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Labor in the Time of Trump$
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Jasmine Kerrissey, Eve Weinbaum, Clare Hammonds, Tom Juravich, and Dan Clawson

Print publication date: 2020

Print ISBN-13: 9781501746598

Published to Cornell Scholarship Online: May 2020

DOI: 10.7591/cornell/9781501746598.001.0001

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Building a Pro-Worker, Pro-Union Climate Movement

Building a Pro-Worker, Pro-Union Climate Movement

(p.131) 7 Building a Pro-Worker, Pro-Union Climate Movement
Labor in the Time of Trump

Lara Skinner

Cornell University Press

This chapter outlines tensions among unions in the energy sector and debates about a pro-climate, pro-worker agenda. Proposals for “green jobs” that protect the environment do not ensure good, union jobs. Energy-sector unions have often been wary of such proposals, arguing correctly that green jobs are rarely available in the same quality or quantity as jobs in fossil-fuel industries. Drawing on cases from climate initiatives in New York State, this chapter argues that unions must be at the table when proposals to expand green jobs are designed and implemented. It outlines a practical plan for unions to work with politicians and communities to ensure “just transition.” The chapter explains that while climate change issues have often pitted labor unions against the environmental movement and its progressive allies, there are also examples of successful “blue–green” alliances. These coalitions strengthen the labor movement by forging new ties with important allies and allowing workers to proactively shape the role of unions and workers in the emerging green economy.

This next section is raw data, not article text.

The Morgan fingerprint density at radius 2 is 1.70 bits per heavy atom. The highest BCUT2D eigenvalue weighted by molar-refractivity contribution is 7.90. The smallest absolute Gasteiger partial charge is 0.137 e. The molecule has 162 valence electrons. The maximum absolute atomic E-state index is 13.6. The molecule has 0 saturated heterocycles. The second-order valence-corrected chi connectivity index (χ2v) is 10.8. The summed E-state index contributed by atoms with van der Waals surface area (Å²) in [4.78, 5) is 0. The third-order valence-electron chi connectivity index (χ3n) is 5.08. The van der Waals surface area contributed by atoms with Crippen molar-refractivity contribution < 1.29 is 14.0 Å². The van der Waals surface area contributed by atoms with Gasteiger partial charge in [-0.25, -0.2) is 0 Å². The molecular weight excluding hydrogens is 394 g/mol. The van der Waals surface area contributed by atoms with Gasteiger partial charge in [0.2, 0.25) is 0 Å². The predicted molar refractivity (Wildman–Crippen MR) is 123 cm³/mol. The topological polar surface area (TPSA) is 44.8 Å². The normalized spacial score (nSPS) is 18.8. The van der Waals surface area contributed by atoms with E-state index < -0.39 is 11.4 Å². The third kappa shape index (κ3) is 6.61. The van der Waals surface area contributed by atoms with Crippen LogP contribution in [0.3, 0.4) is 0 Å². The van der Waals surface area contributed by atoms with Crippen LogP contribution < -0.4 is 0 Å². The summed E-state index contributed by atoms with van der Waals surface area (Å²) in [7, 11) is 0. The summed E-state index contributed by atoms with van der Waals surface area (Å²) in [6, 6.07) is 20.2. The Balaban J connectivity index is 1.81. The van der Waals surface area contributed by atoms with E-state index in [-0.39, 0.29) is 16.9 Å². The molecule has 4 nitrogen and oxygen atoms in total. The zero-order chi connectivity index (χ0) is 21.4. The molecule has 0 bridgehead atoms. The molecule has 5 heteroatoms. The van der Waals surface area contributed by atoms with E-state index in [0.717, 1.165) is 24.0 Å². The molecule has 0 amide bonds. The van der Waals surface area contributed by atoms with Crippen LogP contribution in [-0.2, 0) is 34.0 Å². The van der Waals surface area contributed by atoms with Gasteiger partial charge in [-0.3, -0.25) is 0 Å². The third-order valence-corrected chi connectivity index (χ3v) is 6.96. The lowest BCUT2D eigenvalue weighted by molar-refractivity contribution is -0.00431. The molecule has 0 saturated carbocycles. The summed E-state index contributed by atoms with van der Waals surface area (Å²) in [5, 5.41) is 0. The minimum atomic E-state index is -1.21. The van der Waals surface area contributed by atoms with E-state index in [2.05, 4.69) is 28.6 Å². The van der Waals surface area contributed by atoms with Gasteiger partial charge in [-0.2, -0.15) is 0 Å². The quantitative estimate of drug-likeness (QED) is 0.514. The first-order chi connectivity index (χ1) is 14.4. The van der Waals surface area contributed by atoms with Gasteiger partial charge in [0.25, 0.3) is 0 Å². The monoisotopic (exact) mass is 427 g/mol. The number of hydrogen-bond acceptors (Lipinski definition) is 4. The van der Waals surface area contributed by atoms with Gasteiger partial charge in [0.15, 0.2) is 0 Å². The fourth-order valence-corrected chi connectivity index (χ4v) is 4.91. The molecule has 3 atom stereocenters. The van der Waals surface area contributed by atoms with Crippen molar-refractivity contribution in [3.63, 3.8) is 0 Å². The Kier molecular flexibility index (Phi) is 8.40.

Keywords:   climate change, energy sector, green jobs, environmental movement, blue–green alliances, labor movement, green economy, climate initiatives, fossil-fuel industries

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